The announcement of a shake-up in the leadership of New Jersey’s corrections ombudsperson’s office has not changed the minds of at least some lawmakers who continue to call for replacing Department of Corrections Commissioner Marcus Hicks.
“I have not changed my opinion,” said Sen. Majority Leader Loretta Weinberg (D-Bergen), one of the loudest legislative voices seeking Hicks’ resignation or replacement, on Monday.
Dan DiBenedetti, the current ombudsman responsible for oversight of the state prisons, is now planning to retire after a lengthy legislative hearing last week where he acknowledged he didn’t visit the Edna Mahan Correctional Facility after a violent assault on inmates there. Lawmakers also pressed him on why he appeared not to use broad powers to examine allegations of abuse a new law gave him last year.
That retirement announcement has some wondering if it was made to draw attention away from Hicks. And lawmakers are still calling for Hicks to leave office or be impeached.
Gov. Phil Murphy remains silent on that.
On Monday, Murphy said he would not comment on personnel matters at the Department of Corrections. As for Hicks, Murphy said he did not have “any news on Commissioner Hicks.”
On Thursday, two Assembly committees held a joint hearing on problems at the Edna Mahan facility — which is the state’s sole prison for women — that stretched for nearly eight hours. The meeting was prompted by assaults in January by corrections officers that seriously injured two inmates.
There, Hicks defended his “character” and his experience, telling lawmakers that change comes slowly, but “My administration is up to the challenge.”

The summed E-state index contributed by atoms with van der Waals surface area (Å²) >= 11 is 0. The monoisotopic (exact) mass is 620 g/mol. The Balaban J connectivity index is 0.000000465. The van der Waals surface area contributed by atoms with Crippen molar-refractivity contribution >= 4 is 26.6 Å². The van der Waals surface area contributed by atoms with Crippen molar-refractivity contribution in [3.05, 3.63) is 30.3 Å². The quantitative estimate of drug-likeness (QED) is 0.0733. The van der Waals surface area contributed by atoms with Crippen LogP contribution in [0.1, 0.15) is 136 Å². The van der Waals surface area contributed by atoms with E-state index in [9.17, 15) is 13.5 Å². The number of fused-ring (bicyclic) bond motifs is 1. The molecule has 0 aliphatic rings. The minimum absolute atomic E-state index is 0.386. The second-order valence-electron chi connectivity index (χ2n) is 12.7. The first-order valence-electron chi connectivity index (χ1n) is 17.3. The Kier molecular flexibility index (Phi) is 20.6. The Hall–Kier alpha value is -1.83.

‘New leadership is needed’
Weinberg said Hick’s comments and subsequent testimony over three hours did not alleviate her concerns. “It is even more apparent that Commissioner Hicks should step down and new leadership is needed at DOC,” Weinberg said.
At the end of Thursday’s eight-hour hearing, Republican Assembly members on the committees called for both Hicks and DiBenedetti to resign. They said “intolerable operations” at the Hunterdon County women’s prison “requires a new commissioner and ombudsman immediately. It is clear to us the cancer has metastasized and the decades long damage can only be reversed by a complete change. Everyone has to go.”
Just 24 hours after the criticism from lawmakers and advocates, Murphy’s office said DiBenedetti would be retiring this summer. He has spent 30 years in state employment, including the last 12 as the ombudsman.
Asked about DiBenedetti during Monday’s briefing on the COVID-19 pandemic, Murphy would only say that the position of corrections ombudsman is important.
“That’s a position that we take seriously,” Murphy said. “The folks who are responsible for filling that position will be doing so expeditiously. That’s clearly an important role.”
Murphy waiting on independent investigation
Shortly after the January assaults came to light, Murphy said he supported Hicks. More recently, Murphy has said he is awaiting the outcome of an independent investigation into the incident by Matthew Boxer, a former state comptroller. There is no word on when Boxer’s inquiry will be complete. An investigation by the state attorney general’s office, which has already charged eight officers with assault and official misconduct, is continuing.